|Ordnance BL 12 inch gun Mk I - VII|
|HMS Conqueror Forecastle Guns Clipped300px.jpg|
On HMS Conqueror
|Place of origin||United Kingdom|
|Used by||Royal Navy|
|Variants||Mks I - VII[note 1]|
|Weight||Mk I : 47 tons barrel & breech|
Mk II - V 45 tons
Mk VI, VII : 46 tons
|Barrel length||Mk I & II : 301.7 inches (7.663 m) bore (25.14 calibres)|
Mk III - VII 303 inches (7.696 m) bore (25.25 calibres)
|Shell||714 pounds (324 kg)|
|Calibre||12-inch (304.8 mm)|
|Muzzle velocity||1,910 feet per second (582 m/s)|
|Effective range||8,000 yards (7,300 m) at 9° 57'|
The BL 12 inch naval gun Mk I was a British rifled breech-loading naval gun of the early 1880s intended for the largest warships such as battleships and also coastal defence. It was Britain's first attempt to match the large guns being installed in rival European navies, particularly France, after Britain transitioned from rifled muzzle-loading guns to the modern rifled breech-loaders somewhat later than the European powers. Mks I - VII[note 1] all had a barrel of approximately 303 inches in length (25.25 calibres) and similar performance.
Mk II was installed on battleships Colossus (1882) from 1882, Collingwood (1882) and the coastal service ironclad Conqueror (1881). Mk II guns failed in service and were quickly replaced by Mks III. IV and V, with many changes and improvements. The later marks were also mounted on Hero (1885), sistership of Conqueror, and on Edinburgh (1882), sister ship of Colossus.
Coast defence gun
Mks I, VI and VII were coast defence versions with trunnions for mounting on recoil slides. They were installed in forts in England at Spitbank Fort, No Man's Land Fort and Horse Sand Fort from 1884 onward and were in active service during World War I.
- Mk I = Mark 1, Mk VII = Mark 7. Britain used Roman numerals to designate marks (i.e. models) of ordnance until after World War II. Hence this article describes the first seven models of British BL 12-inch guns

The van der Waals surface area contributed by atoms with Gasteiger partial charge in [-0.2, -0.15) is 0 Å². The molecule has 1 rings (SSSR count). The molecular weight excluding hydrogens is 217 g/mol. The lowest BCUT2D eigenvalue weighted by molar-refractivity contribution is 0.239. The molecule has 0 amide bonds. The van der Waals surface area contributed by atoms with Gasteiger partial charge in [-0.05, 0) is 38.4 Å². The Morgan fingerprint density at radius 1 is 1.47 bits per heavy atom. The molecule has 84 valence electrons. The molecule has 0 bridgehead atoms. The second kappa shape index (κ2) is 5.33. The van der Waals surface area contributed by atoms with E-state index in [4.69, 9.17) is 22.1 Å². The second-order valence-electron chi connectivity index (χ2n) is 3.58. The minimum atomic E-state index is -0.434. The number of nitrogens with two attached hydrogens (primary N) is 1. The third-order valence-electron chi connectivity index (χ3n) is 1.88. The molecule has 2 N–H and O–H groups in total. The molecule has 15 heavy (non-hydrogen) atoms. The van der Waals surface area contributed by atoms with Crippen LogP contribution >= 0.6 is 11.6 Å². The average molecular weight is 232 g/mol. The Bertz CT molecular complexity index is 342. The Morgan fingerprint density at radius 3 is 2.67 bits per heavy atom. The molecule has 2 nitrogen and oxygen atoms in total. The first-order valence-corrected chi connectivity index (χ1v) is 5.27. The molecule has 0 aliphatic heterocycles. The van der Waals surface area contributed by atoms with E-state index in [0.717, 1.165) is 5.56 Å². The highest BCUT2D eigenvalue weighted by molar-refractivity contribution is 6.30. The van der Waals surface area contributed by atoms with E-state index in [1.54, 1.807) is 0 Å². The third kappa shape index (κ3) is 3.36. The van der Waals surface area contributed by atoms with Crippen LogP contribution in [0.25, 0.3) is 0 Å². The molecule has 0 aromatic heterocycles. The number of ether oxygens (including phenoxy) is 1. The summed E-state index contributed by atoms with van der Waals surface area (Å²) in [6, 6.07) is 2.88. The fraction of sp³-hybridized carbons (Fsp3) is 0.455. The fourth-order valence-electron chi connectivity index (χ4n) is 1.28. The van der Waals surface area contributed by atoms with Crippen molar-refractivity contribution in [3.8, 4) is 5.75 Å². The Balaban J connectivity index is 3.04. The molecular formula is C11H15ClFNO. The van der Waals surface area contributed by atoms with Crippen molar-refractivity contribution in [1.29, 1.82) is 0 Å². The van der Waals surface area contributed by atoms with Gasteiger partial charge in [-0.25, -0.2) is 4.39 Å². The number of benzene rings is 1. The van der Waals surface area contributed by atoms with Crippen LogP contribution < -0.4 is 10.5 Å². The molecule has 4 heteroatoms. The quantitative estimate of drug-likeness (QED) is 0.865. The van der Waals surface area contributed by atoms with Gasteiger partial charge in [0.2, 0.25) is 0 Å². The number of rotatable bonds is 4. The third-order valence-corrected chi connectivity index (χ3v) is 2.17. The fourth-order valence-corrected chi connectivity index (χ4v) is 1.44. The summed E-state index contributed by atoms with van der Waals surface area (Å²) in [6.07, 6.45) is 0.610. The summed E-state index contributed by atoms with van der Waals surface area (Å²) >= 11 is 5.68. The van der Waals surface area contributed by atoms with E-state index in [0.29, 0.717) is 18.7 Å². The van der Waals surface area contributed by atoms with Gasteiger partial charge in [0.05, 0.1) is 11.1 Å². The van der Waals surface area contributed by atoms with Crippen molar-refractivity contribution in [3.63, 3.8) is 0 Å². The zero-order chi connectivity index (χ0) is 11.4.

- Text Book of Gunnery, 1887. Table XVI, Pages 312–313
- Text Book of Gunnery 1902, Table XII, Page 336
- 1910 ft/second firing a 714 lb projectile, with 295 lb Brown Prismatic powder Text Book of Gunnery, 1887. Table XVI, Page 313. Text Book of Gunnery 1902 gives muzlle velocity 1914 ft/second with 295 lb brown powder or 88 lb 8 oz cordite size 30 charge.
- Text Book of Gunnery, 1887, Table XIV, Page 308.
- Hogg & Thurston 1972, pages 188-189.
- Hogg, I.V. and Thurston, L.F. (1972). British Artillery Weapons & Ammunition 1914-1918. Ian Allan, London. ISBN 0-7110-0381-5
- Text Book of Gunnery Archived 4 December 2012 at Archive.is, 1887. London: Printed for His Majesty's Stationery Office, by Harrison and Sons, St. Martin's Lane
- Text Book of Gunnery Archived 12 July 2012 at Archive.is, 1902. London: Printed for His Majesty's Stationery Office, by Harrison and Sons, St. Martin's Lane
|Wikimedia Commons has media related to Category:BL 12 inch naval gun Mk I - VII.|
- Handbook for the 12-inch B.L. 47 ton gun Mark I, VI, VII, 1891 at State Library of Victoria
- Rob Brassington, Dreadnought Project : detailed Mk IV gun description and diagrams
- Tony DiGiulian, British 12"/25 (30.5 cm) Marks I and II
- Tony DiGiulian, British 12"/25 (30.5 cm) Marks III, IV, V and Vw
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